Saké is Sydney chef Shaun Presland’s contemporary Japanese restaurant where teriyaki burger balls and sake bombs rule. It’s the second restaurant to open at Hamer Hall, and while you may recall us raving about neighbouring Trocadero’s not-Southbank vibe, Saké doesn’t acquit itself of the tourist strip stigma quite as well.
Designed by the good folks at Luchetti Krelle, whose handiwork graces Momofuku Seiobo in Sydney, it’s a harmony of polished concrete and red and honey-hued woods, draped with stretches of embroidered kimono fabrics and lit in part by a cherry tree blooming with fairy light blossoms. Sitting inside, or out on the terrace, you’ve got a view of the river, and though we’re not quite on board with a PRs description of that milky stretch as “breathtaking”, darkness and city lights make excellent concealer.
Presland’s brand of Japanese, being executed by chef Rose Ang (ex-Nobu), falls at the fun and flashy end of the spectrum. Tender prawn 'dumplings' are wrapped in a tangle of rice noodles rather than wrappers, while wafer-thin slices of translucent kingfish are amped up with fine rounds of jalapeño pepper and a strong punch of soy and yuzu juice – that fragrant, sour Japanese citrus fruit. A tiny pair of Jap-Mex crisp tacos come filled separately with minced salmon and tuna, napped with fresh tomato salsa, and paired with sugar-rimmed shots of saké – fun, although the delicate fish flavours are outmatched.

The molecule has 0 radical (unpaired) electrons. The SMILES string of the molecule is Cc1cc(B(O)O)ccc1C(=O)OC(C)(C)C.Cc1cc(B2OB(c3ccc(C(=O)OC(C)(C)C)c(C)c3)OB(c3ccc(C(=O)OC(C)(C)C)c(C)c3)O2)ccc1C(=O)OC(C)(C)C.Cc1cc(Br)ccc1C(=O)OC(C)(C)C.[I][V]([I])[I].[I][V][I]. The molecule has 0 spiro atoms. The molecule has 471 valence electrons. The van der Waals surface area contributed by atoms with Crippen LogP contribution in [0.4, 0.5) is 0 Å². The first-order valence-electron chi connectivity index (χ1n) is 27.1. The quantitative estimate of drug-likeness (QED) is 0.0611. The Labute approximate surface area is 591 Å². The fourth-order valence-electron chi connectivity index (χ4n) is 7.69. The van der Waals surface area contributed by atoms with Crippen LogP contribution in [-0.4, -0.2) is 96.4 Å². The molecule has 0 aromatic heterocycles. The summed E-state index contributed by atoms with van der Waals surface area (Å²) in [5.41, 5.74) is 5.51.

We’re expecting more of a sharp counterpoint to complement the mellow fattiness of raw minced wagyu beef tartare with its rich, almost truffle-edged fried egg purée. Try the buta no kakuni if you’re set on land beasts. Soft braised pork belly bathes in a delicate miso broth with a fudgy, slow-poached egg, daikon and notes of truffle oil. It’s tasty stuff, but fresh fish is what this joint does best. Bright hand rolls filled with sweet scallops, or crisp-fried soft-shell crab; perfect nigiri topped with fatty salmon belly, or a stunning sashimi set of snapper, tuna and scampi cut with razor-sharp precision and laid out across rough-hewn boulders of ice.
Drinking here is also a worthy proposition. Shochu (rice, barley or sweet potato spirit) and sake are obviously front and centre. You can do some pretty swift damage by putting them together in a Japanese martini; more so if you set about downing a few of those sake bombs (beer and a shot). With a few bar snacks for ballast like the salt-flecked edamame and crunchy karaage fried chicken, you’re sitting pretty.
After a month of service, we’re surprised to find wait staff unable to explain food beyond reciting menu descriptions. Saké ain’t cheap, and they need a stronger hand guiding the floor to justify dropping the cash on the experience. But there are some fun dishes and decent drinks to be had here. If you’re headed for Hamer, it's not a bad option.